Article Op-Ed

Georgia's Anti-Sharia Bill


Author Iman Naim by

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Note: This bill did not pass, and therefore did not turn into law. This op-ed was written when the bill was active, but the op-ed did not make it to publication and no fault of the author.- Editor.

A potential new Georgia law has many members of the Atlanta Muslim community angered and urging for a change. The law, House Bill 242, intends to guarantee that religious laws—like Sharia—aren't used by Georgia judges for cases such as divorce and child-custody. But when judges already disregard foreign law, why does Georgia need the extra protection?

It doesn't.

'There is no scenario where the court would apply laws of another land over this system—it is already illegal. Why do we need a bill to reiterate that?' said Atlanta attorney, M. Khurram Baig, of the discriminatory bill.

Because the bill is unnecessary, it's existence makes the Muslim community seem out of control, disreputable in the community's eyes, and something to be scared of. As if, in order to keep them in line and, they must be put under extra scrutiny and given more restrictions than necessary.

Supports of the bill are arguing that the passing of this bill wouldn't make Georgia stand out from other states because it is not the first state to attempt to pass a law similar to House Bill 242—Tennessee, Louisiana, and Arizona have already passed similar laws. However, the laws were unpopular in the communities, and Oklahoma revoked their law after a religious freedom lawsuit.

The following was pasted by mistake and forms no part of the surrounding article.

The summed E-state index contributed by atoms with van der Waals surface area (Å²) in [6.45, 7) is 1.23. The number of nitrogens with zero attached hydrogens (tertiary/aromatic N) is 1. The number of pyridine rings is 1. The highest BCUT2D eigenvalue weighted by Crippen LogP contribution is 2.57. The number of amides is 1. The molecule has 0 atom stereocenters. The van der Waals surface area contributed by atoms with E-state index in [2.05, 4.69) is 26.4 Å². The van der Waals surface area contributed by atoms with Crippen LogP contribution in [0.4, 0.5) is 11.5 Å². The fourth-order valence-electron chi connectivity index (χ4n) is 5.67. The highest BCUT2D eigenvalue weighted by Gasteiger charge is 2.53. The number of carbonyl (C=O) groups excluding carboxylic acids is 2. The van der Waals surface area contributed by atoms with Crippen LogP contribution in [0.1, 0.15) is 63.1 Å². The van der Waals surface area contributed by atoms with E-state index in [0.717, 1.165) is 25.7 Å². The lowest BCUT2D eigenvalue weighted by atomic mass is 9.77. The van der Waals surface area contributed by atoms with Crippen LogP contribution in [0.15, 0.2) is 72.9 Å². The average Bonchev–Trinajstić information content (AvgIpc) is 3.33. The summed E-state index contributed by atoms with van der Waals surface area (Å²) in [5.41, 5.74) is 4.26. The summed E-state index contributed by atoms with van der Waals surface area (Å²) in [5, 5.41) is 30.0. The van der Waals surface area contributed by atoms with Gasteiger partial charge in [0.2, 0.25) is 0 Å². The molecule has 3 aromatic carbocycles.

The Islamic Circle of North America (ICNA) is launching an educational campaign through billboards, seminars, and television ads in order to inform Americans what Sharia law really is.

'What Americans call Sharia law only refers to criminal conduct,' said Baig. But in reality, Sharia is much more than that. Sharia is the code of conduct based on lessons from the Qur'an and the Prophet Muhammad that Muslims refer to for matters such as fasting, praying, giving charity, and performing marriage and funeral rituals.

'[Repealing the bill will] require education and the announcement that the majority of people are not behind this bill,' said Baig, 'If it's popular, they will support its passing. If it isn't, they'll leave it alone.'

A majority unpopular vote is likely, considering that Muslims are not the only religious group that will be negatively impacted by the bill. There is a concern that Georgian Jews who also have Israeli citizenship will have problems because Israel has a religious-oriented law, and that international business and trade will be impacted.

Any bill that causes the public so much inconvenience and unrest should be curbed instantly, and measures should be taken to ensure that such a harmful idea is never considered again.



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